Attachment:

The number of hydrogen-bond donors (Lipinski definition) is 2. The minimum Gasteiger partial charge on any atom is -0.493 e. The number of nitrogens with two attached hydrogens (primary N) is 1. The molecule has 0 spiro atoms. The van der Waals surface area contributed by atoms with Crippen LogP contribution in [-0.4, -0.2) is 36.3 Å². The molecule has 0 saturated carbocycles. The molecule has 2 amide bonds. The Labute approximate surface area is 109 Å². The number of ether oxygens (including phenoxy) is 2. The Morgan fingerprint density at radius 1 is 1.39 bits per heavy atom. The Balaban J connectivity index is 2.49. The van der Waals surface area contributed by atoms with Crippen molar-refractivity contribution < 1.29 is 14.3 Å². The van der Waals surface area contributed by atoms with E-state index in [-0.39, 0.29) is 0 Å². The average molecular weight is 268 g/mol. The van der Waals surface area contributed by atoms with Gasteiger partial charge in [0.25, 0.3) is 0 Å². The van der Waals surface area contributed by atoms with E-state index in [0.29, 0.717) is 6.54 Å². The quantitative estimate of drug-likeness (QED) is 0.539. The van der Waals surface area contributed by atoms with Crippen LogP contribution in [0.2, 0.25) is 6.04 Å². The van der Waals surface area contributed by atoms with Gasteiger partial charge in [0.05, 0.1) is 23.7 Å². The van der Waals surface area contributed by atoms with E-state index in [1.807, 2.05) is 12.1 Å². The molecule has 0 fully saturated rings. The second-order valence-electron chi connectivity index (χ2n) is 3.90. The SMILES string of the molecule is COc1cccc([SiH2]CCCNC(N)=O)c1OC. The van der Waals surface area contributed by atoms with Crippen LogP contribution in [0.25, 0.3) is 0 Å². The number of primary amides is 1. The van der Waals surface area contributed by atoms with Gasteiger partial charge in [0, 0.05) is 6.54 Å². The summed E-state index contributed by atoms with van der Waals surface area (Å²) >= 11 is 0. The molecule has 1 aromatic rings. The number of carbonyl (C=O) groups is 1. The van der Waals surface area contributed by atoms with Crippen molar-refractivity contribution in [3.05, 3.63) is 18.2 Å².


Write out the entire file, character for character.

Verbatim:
The number of hydrogen-bond donors (Lipinski definition) is 2. The minimum Gasteiger partial charge on any atom is -0.493 e. The number of nitrogens with two attached hydrogens (primary N) is 1. The molecule has 0 spiro atoms. The van der Waals surface area contributed by atoms with Crippen LogP contribution in [-0.4, -0.2) is 36.3 Å². The molecule has 0 saturated carbocycles. The molecule has 2 amide bonds. The Labute approximate surface area is 109 Å². The number of ether oxygens (including phenoxy) is 2. The Morgan fingerprint density at radius 1 is 1.39 bits per heavy atom. The Balaban J connectivity index is 2.49. The van der Waals surface area contributed by atoms with Crippen molar-refractivity contribution < 1.29 is 14.3 Å². The van der Waals surface area contributed by atoms with E-state index in [-0.39, 0.29) is 0 Å². The average molecular weight is 268 g/mol. The van der Waals surface area contributed by atoms with Gasteiger partial charge in [0.25, 0.3) is 0 Å². The van der Waals surface area contributed by atoms with E-state index in [0.29, 0.717) is 6.54 Å². The quantitative estimate of drug-likeness (QED) is 0.539. The van der Waals surface area contributed by atoms with Crippen LogP contribution in [0.2, 0.25) is 6.04 Å². The van der Waals surface area contributed by atoms with Gasteiger partial charge in [0.05, 0.1) is 23.7 Å². The van der Waals surface area contributed by atoms with E-state index in [1.807, 2.05) is 12.1 Å². The molecule has 0 fully saturated rings. The second-order valence-electron chi connectivity index (χ2n) is 3.90. The SMILES string of the molecule is COc1cccc([SiH2]CCCNC(N)=O)c1OC. The van der Waals surface area contributed by atoms with Crippen LogP contribution in [0.25, 0.3) is 0 Å². The number of primary amides is 1. The van der Waals surface area contributed by atoms with Gasteiger partial charge in [0, 0.05) is 6.54 Å². The summed E-state index contributed by atoms with van der Waals surface area (Å²) >= 11 is 0. The molecule has 1 aromatic rings. The number of carbonyl (C=O) groups is 1. The van der Waals surface area contributed by atoms with Crippen molar-refractivity contribution in [3.05, 3.63) is 18.2 Å².